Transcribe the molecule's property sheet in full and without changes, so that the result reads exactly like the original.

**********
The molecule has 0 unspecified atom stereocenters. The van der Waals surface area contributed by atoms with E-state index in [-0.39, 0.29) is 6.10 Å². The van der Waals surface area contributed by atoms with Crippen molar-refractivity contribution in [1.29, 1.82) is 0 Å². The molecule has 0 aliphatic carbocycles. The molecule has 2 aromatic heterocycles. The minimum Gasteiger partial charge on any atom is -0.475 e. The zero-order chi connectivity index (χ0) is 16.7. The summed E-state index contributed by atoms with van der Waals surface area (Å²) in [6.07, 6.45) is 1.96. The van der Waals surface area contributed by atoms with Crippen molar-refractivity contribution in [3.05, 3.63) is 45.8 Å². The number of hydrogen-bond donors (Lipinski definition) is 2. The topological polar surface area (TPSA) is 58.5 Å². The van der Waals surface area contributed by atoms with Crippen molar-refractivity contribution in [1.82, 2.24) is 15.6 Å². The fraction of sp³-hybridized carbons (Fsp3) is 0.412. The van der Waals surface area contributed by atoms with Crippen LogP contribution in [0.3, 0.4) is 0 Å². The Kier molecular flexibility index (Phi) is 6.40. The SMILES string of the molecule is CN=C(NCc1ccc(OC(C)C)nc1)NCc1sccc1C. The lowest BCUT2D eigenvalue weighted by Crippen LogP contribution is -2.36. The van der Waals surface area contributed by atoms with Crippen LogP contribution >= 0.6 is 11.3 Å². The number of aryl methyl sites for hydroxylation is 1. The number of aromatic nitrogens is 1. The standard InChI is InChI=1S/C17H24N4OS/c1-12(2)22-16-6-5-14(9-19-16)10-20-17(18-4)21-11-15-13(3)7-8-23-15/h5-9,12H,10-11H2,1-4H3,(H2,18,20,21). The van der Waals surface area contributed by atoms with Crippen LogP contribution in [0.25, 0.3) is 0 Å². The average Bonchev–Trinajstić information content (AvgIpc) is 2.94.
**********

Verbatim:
The molecule has 0 unspecified atom stereocenters. The van der Waals surface area contributed by atoms with E-state index in [-0.39, 0.29) is 6.10 Å². The van der Waals surface area contributed by atoms with Crippen molar-refractivity contribution in [1.29, 1.82) is 0 Å². The molecule has 0 aliphatic carbocycles. The molecule has 2 aromatic heterocycles. The minimum Gasteiger partial charge on any atom is -0.475 e. The zero-order chi connectivity index (χ0) is 16.7. The summed E-state index contributed by atoms with van der Waals surface area (Å²) in [6.07, 6.45) is 1.96. The van der Waals surface area contributed by atoms with Crippen molar-refractivity contribution in [3.05, 3.63) is 45.8 Å². The number of hydrogen-bond donors (Lipinski definition) is 2. The topological polar surface area (TPSA) is 58.5 Å². The van der Waals surface area contributed by atoms with Crippen molar-refractivity contribution in [1.82, 2.24) is 15.6 Å². The fraction of sp³-hybridized carbons (Fsp3) is 0.412. The van der Waals surface area contributed by atoms with Crippen LogP contribution in [0.3, 0.4) is 0 Å². The Kier molecular flexibility index (Phi) is 6.40. The SMILES string of the molecule is CN=C(NCc1ccc(OC(C)C)nc1)NCc1sccc1C. The lowest BCUT2D eigenvalue weighted by Crippen LogP contribution is -2.36. The van der Waals surface area contributed by atoms with Crippen LogP contribution >= 0.6 is 11.3 Å². The number of aryl methyl sites for hydroxylation is 1. The number of aromatic nitrogens is 1. The standard InChI is InChI=1S/C17H24N4OS/c1-12(2)22-16-6-5-14(9-19-16)10-20-17(18-4)21-11-15-13(3)7-8-23-15/h5-9,12H,10-11H2,1-4H3,(H2,18,20,21). The van der Waals surface area contributed by atoms with Crippen LogP contribution in [0.25, 0.3) is 0 Å². The average Bonchev–Trinajstić information content (AvgIpc) is 2.94.